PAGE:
Of course this global gag rule has been enforced before, under the Bush administration, and it was backed up unashamedly by the Howard government. Indeed one of President Barack Obama's first acts as President was to reverse the global gag rule on family planning organisations. I am proud that when Labor were in government we reversed the Howard government's prohibition on Australian international development assistance for organisations that delivered family planning services. I am proud that funding was doubled under Labor for family planning services directed towards women in developing countries.

I applaud the Dutch government for announcing it is planning to launch an international fund to support services defunded under the US global gag rule. As a country they have recognised women have the right to make their own family planning decisions. Tonight I call on the Turnbull government to follow the lead of the Dutch and Belgian governments and also pledge funds to help plug this $600 million per year funding gap left behind by the US global gag rule. I understand there is a pledging conference scheduled for around the beginning of March, and I have written to Minister Julie Bishop to call on our government to lend our support to women and girls around the world affected by this global gag rule.

The global gag rule is an attack on women. It sends a message to the world that women do not have the right to make autonomous decisions, that their judgment cannot be trusted. It is a dangerous precedent to set. When we value women's lives as less important we remove their rights and choices.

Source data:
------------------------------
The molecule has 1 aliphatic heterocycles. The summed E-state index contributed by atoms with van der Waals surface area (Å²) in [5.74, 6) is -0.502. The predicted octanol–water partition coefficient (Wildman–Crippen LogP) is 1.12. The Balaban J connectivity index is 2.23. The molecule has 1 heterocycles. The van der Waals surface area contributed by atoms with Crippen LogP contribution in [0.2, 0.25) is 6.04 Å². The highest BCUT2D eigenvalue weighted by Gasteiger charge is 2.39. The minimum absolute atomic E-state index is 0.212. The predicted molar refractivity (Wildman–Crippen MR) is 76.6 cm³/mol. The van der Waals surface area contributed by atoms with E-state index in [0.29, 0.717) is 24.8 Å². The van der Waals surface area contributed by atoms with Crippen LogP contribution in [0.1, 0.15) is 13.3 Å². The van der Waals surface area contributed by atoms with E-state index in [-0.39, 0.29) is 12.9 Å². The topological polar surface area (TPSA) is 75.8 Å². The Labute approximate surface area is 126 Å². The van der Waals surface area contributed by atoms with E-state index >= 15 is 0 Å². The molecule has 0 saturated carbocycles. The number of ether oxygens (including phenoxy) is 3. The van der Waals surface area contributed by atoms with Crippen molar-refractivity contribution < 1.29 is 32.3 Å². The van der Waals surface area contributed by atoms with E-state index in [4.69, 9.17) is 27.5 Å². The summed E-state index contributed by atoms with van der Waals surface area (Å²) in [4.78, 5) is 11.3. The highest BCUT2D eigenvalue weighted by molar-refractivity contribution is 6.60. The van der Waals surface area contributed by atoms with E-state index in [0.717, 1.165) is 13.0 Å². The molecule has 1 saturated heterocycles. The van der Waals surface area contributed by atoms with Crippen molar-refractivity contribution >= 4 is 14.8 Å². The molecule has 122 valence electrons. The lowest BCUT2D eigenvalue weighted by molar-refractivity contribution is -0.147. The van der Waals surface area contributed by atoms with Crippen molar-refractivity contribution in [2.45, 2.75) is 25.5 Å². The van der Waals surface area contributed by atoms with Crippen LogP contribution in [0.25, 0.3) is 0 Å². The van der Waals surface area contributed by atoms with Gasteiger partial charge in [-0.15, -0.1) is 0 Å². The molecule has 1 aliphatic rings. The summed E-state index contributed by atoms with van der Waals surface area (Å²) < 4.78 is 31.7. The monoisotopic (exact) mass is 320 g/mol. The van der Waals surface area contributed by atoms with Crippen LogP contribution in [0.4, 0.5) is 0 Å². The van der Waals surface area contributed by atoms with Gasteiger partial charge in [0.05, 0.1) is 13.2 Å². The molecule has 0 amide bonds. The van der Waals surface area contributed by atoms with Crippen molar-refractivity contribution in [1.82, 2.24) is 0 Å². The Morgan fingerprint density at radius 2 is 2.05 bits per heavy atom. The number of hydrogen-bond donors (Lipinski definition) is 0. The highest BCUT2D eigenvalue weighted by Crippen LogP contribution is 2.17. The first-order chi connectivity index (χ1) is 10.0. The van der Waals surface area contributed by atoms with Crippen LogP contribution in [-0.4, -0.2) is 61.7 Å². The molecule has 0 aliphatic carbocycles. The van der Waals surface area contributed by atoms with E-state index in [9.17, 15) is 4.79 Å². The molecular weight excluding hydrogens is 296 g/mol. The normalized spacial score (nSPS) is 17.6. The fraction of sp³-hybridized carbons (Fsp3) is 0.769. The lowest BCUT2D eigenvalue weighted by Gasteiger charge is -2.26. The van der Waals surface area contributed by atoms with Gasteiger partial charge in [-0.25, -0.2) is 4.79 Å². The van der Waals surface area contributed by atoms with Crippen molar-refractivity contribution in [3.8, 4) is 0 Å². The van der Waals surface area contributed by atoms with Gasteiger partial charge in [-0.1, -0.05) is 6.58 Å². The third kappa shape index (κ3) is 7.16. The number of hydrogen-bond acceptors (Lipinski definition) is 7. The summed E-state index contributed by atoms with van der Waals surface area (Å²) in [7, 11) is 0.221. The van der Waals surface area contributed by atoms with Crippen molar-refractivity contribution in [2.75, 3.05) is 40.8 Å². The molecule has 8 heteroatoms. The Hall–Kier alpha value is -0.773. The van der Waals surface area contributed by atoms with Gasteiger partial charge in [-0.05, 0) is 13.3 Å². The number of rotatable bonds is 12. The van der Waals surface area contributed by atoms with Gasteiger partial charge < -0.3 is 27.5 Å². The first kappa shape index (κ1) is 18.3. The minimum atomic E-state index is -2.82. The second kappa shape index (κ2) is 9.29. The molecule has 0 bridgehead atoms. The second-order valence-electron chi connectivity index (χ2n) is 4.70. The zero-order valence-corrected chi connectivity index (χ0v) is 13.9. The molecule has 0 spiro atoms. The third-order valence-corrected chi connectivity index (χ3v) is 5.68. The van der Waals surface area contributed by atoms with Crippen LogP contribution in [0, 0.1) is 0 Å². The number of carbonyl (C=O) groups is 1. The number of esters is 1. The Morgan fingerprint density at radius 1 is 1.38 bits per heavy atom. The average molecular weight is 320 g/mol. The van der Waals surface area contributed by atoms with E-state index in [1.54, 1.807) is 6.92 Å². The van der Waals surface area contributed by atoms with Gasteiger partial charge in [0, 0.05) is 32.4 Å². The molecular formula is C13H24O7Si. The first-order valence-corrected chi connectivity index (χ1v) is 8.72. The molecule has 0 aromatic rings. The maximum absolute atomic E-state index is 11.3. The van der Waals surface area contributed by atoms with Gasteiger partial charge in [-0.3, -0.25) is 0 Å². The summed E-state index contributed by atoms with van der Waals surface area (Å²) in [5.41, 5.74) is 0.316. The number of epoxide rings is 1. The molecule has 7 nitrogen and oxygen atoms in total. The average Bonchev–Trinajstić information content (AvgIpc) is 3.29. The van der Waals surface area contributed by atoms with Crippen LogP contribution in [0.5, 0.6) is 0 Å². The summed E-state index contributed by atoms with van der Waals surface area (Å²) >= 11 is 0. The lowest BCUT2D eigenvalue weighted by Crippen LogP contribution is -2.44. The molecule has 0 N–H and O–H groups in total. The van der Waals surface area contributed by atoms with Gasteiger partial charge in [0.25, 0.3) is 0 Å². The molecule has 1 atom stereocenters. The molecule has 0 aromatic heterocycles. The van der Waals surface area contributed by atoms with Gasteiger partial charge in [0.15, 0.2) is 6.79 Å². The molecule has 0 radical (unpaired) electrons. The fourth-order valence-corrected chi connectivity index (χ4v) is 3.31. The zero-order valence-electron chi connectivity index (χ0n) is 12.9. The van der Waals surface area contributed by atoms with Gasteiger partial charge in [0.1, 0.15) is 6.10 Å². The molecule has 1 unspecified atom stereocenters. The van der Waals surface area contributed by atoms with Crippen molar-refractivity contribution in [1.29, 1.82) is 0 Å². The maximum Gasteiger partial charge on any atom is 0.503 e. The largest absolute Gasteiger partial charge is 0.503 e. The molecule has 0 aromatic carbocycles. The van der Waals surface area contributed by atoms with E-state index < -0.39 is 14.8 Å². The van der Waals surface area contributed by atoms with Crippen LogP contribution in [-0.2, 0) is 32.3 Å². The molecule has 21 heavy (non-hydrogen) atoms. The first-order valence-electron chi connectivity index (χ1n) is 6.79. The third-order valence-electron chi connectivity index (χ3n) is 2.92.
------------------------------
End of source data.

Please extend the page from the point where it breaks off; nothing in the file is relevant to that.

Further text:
It is timely that it is Valentine's Day. The United Nations Population Fund launched a campaign around Valentine's Day. Their campaign highlights the plight of child brides, the practise that ensnares tens of thousands of girls around the world every day. It calls on us to say 'I don't' instead of 'I do'. As outlined in the report by Plan International Australia Just married, just a child: child marriage in the Indo-Pacific region, girls who are married at a young age are exposed to early and unwanted pregnancies and often face a higher risk of STIs and HIV. Many girls also suffer physical, emotional and sexual violence. Complications of pregnancy are the second leading killer of girls aged 15 to 19. In developing countries where child brides are most prevalent nine out of 10 births to adolescent girls take place within a marriage. In Nepal, more than 48 per cent of adult women report that they were married before they reached the age of 18.

Gender inequality is a leading cause of the high rate of child brides. These girls need high-quality services and support. Health clinics provide much more than critical sexual education: they are a haven, a place of support where girls can learn to advocate for their own rights. This US global gag rule is a barrier to women and girls throughout the world accessing these services. It is a barrier to those child brides who need that support.

Voluntary family planning empowers women and girls to finish their education, join the workforce and empower their communities. When women are empowered, communities are empowered. Educated women are more likely to send their children to school, which helps end the poverty cycle. Educated women are more likely to become economically self-reliant and engaged in their community, which builds a culturally rich society. Women around the world contribute extraordinary achievements and deserve and demand to be respected. The global gag rule is an attack on women everywhere. It demeans women, which is why I stand in solidarity with the communities affected by the global gag rule. (Time expired)